Khan vs Brook – Time To Exchange Punches Not Verbals

Boxing needs the best to fight the best at the peak of their powers so that the contest is compelling enough to stimulate the imaginations of the general public and lucrative for the fighters. In the UK, nothing does that better than two evenly matched world class boxers, with high profiles and a score to settle after years of simmering hostility. World class boxers are often filled with pride and ego and nothing massages those better than earning bragging rights as not only being one of the best in the world but also ‘King Of Their Own Backyard’. On top of all of that these matches are brilliantly promoted and given exposure through various forms of media to entice the general public to spend their hard earned money on a boxing pay per view. This all makes it a ludicrously lucrative opportunity from a business sense for all involved, especially the fighters. With all of this in mind, why the hell hasn’t Kell Brook vs Amir Khan already been made yet?

Their sparring sessions as youngsters haven’t been forgotten by either man, both adamant of their superiority being the true version of events. The appearance they shared on Ringside five years ago served as a fantastic platform to promote this genuinely heated rivalry and it was sending “Twitter into meltdown” at the prospect of these two swapping verbal exchanges for physical ones. The bickering and visible agitation on the face of Brook whilst Khan smiles smugly and boasts of being the better man made me want to see them beat the crap out of one another there and then, such was the organic nature of their mutual disdain. The verbal barbs have since continued but the old saying “sticks and stones may break my bones but words will never hurt” is frustratingly accurate when trying to provide a summary to this rivalry, quite simply because five years on they are still trading insults out of the ring instead of punches in it.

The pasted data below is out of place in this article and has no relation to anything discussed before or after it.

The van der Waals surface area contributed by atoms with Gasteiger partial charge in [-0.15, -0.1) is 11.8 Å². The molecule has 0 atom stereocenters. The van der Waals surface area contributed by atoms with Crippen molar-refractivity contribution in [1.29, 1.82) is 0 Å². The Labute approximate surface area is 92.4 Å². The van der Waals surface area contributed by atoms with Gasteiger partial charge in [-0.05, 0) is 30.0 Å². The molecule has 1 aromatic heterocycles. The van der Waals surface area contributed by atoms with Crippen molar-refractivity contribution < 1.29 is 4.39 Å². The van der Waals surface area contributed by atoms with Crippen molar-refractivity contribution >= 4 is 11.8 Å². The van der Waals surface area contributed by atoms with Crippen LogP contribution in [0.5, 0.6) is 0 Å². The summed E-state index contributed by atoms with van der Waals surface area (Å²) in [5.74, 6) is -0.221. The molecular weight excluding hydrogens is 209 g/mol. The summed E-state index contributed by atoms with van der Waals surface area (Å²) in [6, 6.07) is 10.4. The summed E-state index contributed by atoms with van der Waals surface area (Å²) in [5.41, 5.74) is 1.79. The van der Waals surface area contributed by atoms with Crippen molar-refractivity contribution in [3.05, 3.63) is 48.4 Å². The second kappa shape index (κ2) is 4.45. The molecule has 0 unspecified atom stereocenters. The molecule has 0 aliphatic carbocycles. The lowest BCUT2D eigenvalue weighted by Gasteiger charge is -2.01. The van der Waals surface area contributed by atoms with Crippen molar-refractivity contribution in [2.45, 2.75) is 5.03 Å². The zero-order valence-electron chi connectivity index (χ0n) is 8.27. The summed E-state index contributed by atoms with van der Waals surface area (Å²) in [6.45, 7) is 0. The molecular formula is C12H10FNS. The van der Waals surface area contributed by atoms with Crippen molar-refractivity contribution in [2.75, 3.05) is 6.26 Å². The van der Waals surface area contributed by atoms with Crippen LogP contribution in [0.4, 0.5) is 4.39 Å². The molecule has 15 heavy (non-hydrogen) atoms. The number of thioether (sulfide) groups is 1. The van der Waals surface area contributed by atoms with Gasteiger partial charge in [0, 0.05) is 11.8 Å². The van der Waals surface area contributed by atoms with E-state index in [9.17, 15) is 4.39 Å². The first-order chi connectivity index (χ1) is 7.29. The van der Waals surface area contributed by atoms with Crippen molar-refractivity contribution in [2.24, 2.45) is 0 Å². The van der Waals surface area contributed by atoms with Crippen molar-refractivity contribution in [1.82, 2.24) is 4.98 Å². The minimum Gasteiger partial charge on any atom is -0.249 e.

Since 2012 they have wasted their prime physical years against opponents that they can beat with their eyes closed and hands tied behind their backs. Then more recently going to the other extreme of digging a nice deep grave for themselves by facing concussive punchers that left them a step closer to a lifetime of slurred speech. In a boxing career there are numerous boxes that a fighter will want to tick before they end their relatively short careers. To be a part of a big event. To have the prestige of fighting for a World Title. To settle an old feud. To make a hell of a lot of money. Not all fighters have this special opportunity to tick all these boxes with one fight but Khan and Brook do. A fight against each other won’t just enable them to tick these boxes, it would allow them to gleefully fill them in like an excited 5 year old with a colouring book. The other question is do the people want to see this fight? YES THEY DO but only whilst it’s still deemed a 50-50 fight between world class fighters and not shop worn impressionists of the fighters that they used to be. Special matchups like this one is a unique opportunity which Khan and Brook must seize with haste. Defeat in a dangerous, less rewarding fight against an Errol Spence or Tim Bradley could lead to a sudden halt to their career momentum as an elite level fighter and a fight against each other would certainly then lose much of its lustre.

Progress for the fight stalled due to a disagreement in the purse split. I don’t care about who makes what but as a fan I want to see the fight happen as soon as possible. The marinating for this fight is done and now it’s time for Khan and Brook to get cooking and for one of them to get burnt. Fighters sometimes forget the fact that as a fighter their pride and ego is most satisfyingly boosted in the ring and not during the negotiation process. Now is the time not just to talk a good fight but show us one, whilst they still can and whilst we still care.

 

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